"He used several mobile phones at one time, relying on 'throwaway' phones"
Seven members of a crime group were jailed on July 26, 2019, for supplying Class A drugs across England and laundering millions of pounds from their drug dealing.
Kingston Crown Court heard they transferred at least £1.8 million in illicit profits offshore through bogus company bank accounts.
Baljinder Kang, aged 31, of Tilbury, led the organisation while enjoying a luxury lifestyle.
Sukhjinder Pooney, aged 34, of Gravesend, acted as Kang’s right-hand man and helped to run the operation.
The criminal organisation was dismantled following a joint investigation by the National Crime Agency and Metropolitan Police Organised Crime Partnership (OCP).
They uncovered how Kang and Pooney used encrypted smartphones as well as several unregistered “burner” phones to direct the group.
The crime group trafficked millions of pounds worth of illegal drugs across the UK.
The cash was then laundered through fake companies before being transferred to an account in Dubai.
Officers seized over £1.4 million in cash over the course of the investigation. A further £1.8 million was known to have been laundered.
Over 37 kilograms of Class A drugs including heroin and cocaine with a street value of over £3.5 million was seized. A loaded handgun and 50 kilograms of ketamine were also recovered.
Officers found ledgers containing details of the sales and purchases of drugs at Kang’s home after he was first arrested in January 2018.
Despite having very little legitimate income. Kang owned luxury goods.
He purchased items from designer shops including Gucci, Ralph Lauren and Harrods and owned watches worth £12,000 and £36,000.
Kang also drove expensive cars and travelled regularly to the United Arab Emirates.
On June 11, 2019, Pooney was convicted of conspiracy to supply Class A drugs having previously pleaded guilty to money laundering.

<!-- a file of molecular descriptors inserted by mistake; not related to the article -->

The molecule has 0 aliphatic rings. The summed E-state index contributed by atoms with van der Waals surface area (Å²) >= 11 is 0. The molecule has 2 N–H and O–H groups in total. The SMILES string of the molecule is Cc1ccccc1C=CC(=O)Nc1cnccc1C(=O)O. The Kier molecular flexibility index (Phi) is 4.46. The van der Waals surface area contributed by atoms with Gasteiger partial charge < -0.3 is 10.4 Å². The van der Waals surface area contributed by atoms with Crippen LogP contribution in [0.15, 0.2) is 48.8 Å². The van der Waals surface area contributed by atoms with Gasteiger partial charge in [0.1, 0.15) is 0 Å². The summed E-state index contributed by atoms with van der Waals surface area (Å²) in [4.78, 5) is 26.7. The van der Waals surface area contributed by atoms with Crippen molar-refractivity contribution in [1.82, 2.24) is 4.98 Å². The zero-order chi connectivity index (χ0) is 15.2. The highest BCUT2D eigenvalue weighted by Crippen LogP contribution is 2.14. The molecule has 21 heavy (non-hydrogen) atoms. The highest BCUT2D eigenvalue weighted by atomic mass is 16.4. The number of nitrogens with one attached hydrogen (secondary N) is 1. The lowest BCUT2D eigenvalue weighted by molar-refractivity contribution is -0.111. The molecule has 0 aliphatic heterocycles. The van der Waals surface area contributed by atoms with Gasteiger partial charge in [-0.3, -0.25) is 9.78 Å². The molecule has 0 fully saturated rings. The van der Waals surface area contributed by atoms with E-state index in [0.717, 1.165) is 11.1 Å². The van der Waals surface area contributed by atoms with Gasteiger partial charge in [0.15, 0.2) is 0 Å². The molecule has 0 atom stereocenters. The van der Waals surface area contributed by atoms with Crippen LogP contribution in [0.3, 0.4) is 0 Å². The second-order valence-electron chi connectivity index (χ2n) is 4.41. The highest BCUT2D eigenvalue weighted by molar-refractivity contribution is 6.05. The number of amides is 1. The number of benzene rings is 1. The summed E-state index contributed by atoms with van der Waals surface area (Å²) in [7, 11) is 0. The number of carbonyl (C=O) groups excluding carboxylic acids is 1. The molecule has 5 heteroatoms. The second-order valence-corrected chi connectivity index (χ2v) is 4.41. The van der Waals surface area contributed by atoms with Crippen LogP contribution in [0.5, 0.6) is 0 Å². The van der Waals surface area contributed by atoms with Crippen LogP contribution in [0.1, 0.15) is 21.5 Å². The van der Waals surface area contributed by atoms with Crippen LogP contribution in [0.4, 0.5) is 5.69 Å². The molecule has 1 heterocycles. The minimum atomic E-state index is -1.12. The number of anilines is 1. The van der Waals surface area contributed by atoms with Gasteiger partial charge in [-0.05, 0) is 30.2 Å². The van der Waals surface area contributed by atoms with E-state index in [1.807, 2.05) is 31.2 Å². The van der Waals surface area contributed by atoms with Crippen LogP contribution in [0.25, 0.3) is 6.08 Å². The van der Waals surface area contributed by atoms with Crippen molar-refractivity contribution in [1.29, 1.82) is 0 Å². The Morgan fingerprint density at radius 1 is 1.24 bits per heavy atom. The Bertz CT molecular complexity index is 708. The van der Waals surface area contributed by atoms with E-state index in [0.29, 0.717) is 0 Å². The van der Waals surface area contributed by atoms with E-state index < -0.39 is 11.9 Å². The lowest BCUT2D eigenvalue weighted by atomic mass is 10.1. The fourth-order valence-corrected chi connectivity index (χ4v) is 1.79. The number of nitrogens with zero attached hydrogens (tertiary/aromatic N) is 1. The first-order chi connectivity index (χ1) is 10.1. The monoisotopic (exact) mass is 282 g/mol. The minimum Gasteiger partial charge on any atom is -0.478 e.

Kieran O’Kane was one of Pooney’s cash couriers and was also found guilty of money laundering.
Webster Kenton and Abid Rasul were both found guilty of conspiracy to supply Class B drugs. Rasul was convicted in his absence after he absconded while on bail.
Kang admitted all of the charges against him on May 23, 2019. Money launderers Amir Ali and Aminoor Ahmed did the same.
On July 26, 2019, the eight men were sentenced. Baljinder Kang was jailed for 18 years while Sukhjinder Pooney received 16 years in prison.
Kieran O’Kane was sentenced to four years in prison. Aminoor Ahmed was jailed for five years.
Amir Ali was jailed for four years and six months. Webster Kenton was handed seven years in prison.
Kent Online reported that Abid Rasul was sentenced to six years in his absence.
Giorgina Venturella, of the CPS, said: “Baljinder Kang had a number of criminal associates who performed the hands-on work.
“He sought to keep himself as far as possible from the physical handover of drugs and money, and the laundering of the funds.
“He used several mobile phones at one time, relying on ‘throwaway’ phones when planning criminal activity.
“He sometimes took a more direct role, communicating and meeting with others to facilitate the handover of large sums of criminal money.
“Money launderer Sukhjinder Pooney directed the actions of Amir Ali, Aminoor Ahmed and Kieran O’Kane.”
“There were multiple strands to the conspiracy but the prosecution was able to prove each of these men knew they were part of a criminal endeavour.”
John Coles, NCA head of Specialist Operations, explained:
“This investigation has systematically broken up a significant criminal organisation which operated across the South-East, West Midlands and into the North of England.
“The drugs that Kang and Pooney’s group trafficked will have contributed to violence and exploitation along the supply chain, while their extensive money laundering operation exploited the UK banking system to move money offshore.
“The threat from organised crime continues to grow, and there are many more groups in the UK engaged in similar activity to this group.
“The NCA and its policing partners are using all the means at our disposal to identify and disrupt them.”